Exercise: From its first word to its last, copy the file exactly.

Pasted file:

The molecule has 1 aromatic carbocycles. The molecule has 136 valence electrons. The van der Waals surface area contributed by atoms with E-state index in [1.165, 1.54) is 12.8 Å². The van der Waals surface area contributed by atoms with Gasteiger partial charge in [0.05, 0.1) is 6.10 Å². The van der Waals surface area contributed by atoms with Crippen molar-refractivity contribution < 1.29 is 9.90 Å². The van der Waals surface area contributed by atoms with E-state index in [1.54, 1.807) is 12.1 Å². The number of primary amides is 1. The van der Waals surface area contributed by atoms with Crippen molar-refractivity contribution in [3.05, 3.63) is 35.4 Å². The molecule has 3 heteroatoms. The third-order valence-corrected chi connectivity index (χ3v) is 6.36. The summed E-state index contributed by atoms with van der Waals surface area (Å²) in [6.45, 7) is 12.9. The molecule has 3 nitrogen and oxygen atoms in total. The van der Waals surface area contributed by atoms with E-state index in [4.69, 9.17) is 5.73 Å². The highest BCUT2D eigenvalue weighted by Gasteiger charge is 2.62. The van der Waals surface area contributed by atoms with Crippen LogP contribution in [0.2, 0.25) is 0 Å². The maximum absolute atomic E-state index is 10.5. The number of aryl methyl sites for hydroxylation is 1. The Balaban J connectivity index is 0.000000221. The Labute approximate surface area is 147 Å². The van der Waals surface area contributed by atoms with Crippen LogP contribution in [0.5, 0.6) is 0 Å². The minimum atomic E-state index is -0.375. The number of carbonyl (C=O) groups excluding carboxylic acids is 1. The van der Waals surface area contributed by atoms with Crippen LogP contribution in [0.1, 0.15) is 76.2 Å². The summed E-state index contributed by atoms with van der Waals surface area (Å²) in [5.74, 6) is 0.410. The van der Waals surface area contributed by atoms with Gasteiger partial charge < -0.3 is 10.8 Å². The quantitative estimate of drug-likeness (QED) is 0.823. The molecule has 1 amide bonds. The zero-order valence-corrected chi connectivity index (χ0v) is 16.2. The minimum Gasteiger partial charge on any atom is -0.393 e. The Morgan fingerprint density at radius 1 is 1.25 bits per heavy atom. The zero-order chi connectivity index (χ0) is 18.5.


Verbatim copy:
The molecule has 1 aromatic carbocycles. The molecule has 136 valence electrons. The van der Waals surface area contributed by atoms with E-state index in [1.165, 1.54) is 12.8 Å². The van der Waals surface area contributed by atoms with Gasteiger partial charge in [0.05, 0.1) is 6.10 Å². The van der Waals surface area contributed by atoms with Crippen molar-refractivity contribution < 1.29 is 9.90 Å². The van der Waals surface area contributed by atoms with E-state index in [1.54, 1.807) is 12.1 Å². The number of primary amides is 1. The van der Waals surface area contributed by atoms with Crippen molar-refractivity contribution in [3.05, 3.63) is 35.4 Å². The molecule has 3 heteroatoms. The third-order valence-corrected chi connectivity index (χ3v) is 6.36. The summed E-state index contributed by atoms with van der Waals surface area (Å²) in [6.45, 7) is 12.9. The molecule has 3 nitrogen and oxygen atoms in total. The van der Waals surface area contributed by atoms with E-state index in [4.69, 9.17) is 5.73 Å². The highest BCUT2D eigenvalue weighted by Gasteiger charge is 2.62. The van der Waals surface area contributed by atoms with Crippen LogP contribution in [0.2, 0.25) is 0 Å². The maximum absolute atomic E-state index is 10.5. The number of aryl methyl sites for hydroxylation is 1. The Balaban J connectivity index is 0.000000221. The Labute approximate surface area is 147 Å². The van der Waals surface area contributed by atoms with Crippen LogP contribution in [0.5, 0.6) is 0 Å². The minimum atomic E-state index is -0.375. The number of carbonyl (C=O) groups excluding carboxylic acids is 1. The van der Waals surface area contributed by atoms with Crippen LogP contribution in [0.1, 0.15) is 76.2 Å². The summed E-state index contributed by atoms with van der Waals surface area (Å²) in [5.74, 6) is 0.410. The van der Waals surface area contributed by atoms with Gasteiger partial charge < -0.3 is 10.8 Å². The quantitative estimate of drug-likeness (QED) is 0.823. The molecule has 1 amide bonds. The zero-order valence-corrected chi connectivity index (χ0v) is 16.2. The minimum Gasteiger partial charge on any atom is -0.393 e. The Morgan fingerprint density at radius 1 is 1.25 bits per heavy atom. The zero-order chi connectivity index (χ0) is 18.5.